The long election campaign is over. The promises are all tabled, but the new government for the next three years is yet to be decided. Whichever party forms government notwithstanding, this election has been an opportunity lost.
Neither of the major parties has addressed key structural issues which are impacting Australian society. What we have been offered is essentially a ‘continue as-is’ approach.
Events in Australia and elsewhere in the Western world indicate that clear political leadership is needed, encompassing increased recognition of societal outcomes over economic outcomes.
The reasons behind the ‘Brexit’ referendum vote are still being debated, but the outcome would appear to indicate that certain other Western countries have issues in common. Signs of populist revolts against established political approaches are evident in the Donald Trump presidential candidacy in the US, and far-right political parties are on the rise in France and the Netherlands.
In Australia, indications are much more muted, but disenchantment with the major parties and the rise of Independents are arguably of the same ilk. Reasons are myriad, but what lies at the heart of each of these developments is the conviction that the economic system is serving the elites and not the people.
Australia’s level of income inequality is above the OECD average but below countries like the UK and United States. More problematically than this, we are moving in the wrong direction. Those at the bottom of the income distribution are drawn from a diverse demographic and likely to be aged over 65 – single parents, those from non-English speaking countries, indigenous people, and those reliant on Government transfer payments. Effectively addressing this inequality requires a number of focused policies.
Despite over two decades of mainly bi-partisan commitment to so-called ‘trickle-down economics’, there is growing income disparity in Australia. An IMF paper in June 2015 addressed this question at an international level, concluding that when the income share of the top 20% of income earners increases, then GDP growth actually declines. The paper also argued that social policies focused on the poor and middle class can mitigate inequality.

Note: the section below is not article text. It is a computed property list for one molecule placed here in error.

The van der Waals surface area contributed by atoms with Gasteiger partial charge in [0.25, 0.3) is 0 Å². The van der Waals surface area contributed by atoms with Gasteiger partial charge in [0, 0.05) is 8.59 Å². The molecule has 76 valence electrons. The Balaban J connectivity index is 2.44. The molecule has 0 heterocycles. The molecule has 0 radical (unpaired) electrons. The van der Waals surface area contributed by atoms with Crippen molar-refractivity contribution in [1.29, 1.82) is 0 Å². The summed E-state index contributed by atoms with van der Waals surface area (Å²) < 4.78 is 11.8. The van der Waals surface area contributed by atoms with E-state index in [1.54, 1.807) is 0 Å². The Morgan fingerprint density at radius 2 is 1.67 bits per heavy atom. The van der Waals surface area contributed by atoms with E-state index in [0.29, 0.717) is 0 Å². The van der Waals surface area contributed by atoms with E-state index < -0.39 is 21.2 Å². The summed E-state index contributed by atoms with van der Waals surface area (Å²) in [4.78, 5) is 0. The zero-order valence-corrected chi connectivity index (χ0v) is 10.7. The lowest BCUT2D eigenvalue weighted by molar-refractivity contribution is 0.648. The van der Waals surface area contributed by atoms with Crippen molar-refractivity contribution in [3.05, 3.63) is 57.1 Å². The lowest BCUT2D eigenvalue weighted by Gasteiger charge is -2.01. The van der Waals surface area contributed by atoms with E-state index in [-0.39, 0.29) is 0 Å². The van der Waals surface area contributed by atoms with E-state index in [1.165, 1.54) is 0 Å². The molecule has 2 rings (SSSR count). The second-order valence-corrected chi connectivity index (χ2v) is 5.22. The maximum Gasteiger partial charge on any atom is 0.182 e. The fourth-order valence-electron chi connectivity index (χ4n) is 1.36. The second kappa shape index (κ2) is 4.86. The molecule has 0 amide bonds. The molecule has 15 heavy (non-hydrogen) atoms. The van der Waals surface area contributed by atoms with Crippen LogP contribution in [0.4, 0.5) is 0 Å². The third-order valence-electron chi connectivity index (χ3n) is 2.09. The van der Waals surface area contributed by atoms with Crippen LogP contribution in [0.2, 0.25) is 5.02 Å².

So what should clear political leadership’ look like in Australia, if we were to embrace as a national goal an inclusive prosperity? Policy development, implementation, and the subsequent evaluation of its effectiveness would be based on whether policies had served the dignity of people, particularly the marginalised, and whether they had served to enhance the common good.
Applying such a litmus test would undoubtedly need to reform the current approach to diverse areas of policy, including worker’s rights, taxation, poverty alleviation, environmental protection, indigenous affairs, foreign aid, and refugees and asylum seekers. This list is by no means exhaustive. It would challenge the existing economic paradigm – focused as it is on markets and investment – in favour of improved people outcomes.
Doubtless, the coming weeks of political uncertainty will give rise to much commentary and scapegoating. What would serve us all best is a real dialogue about the Australian society we want to be, the values underpinning such a vision, and the policy mix that will get us there. This would be a meaningful and purposeful dialogue which simply addresses how to manage the economy!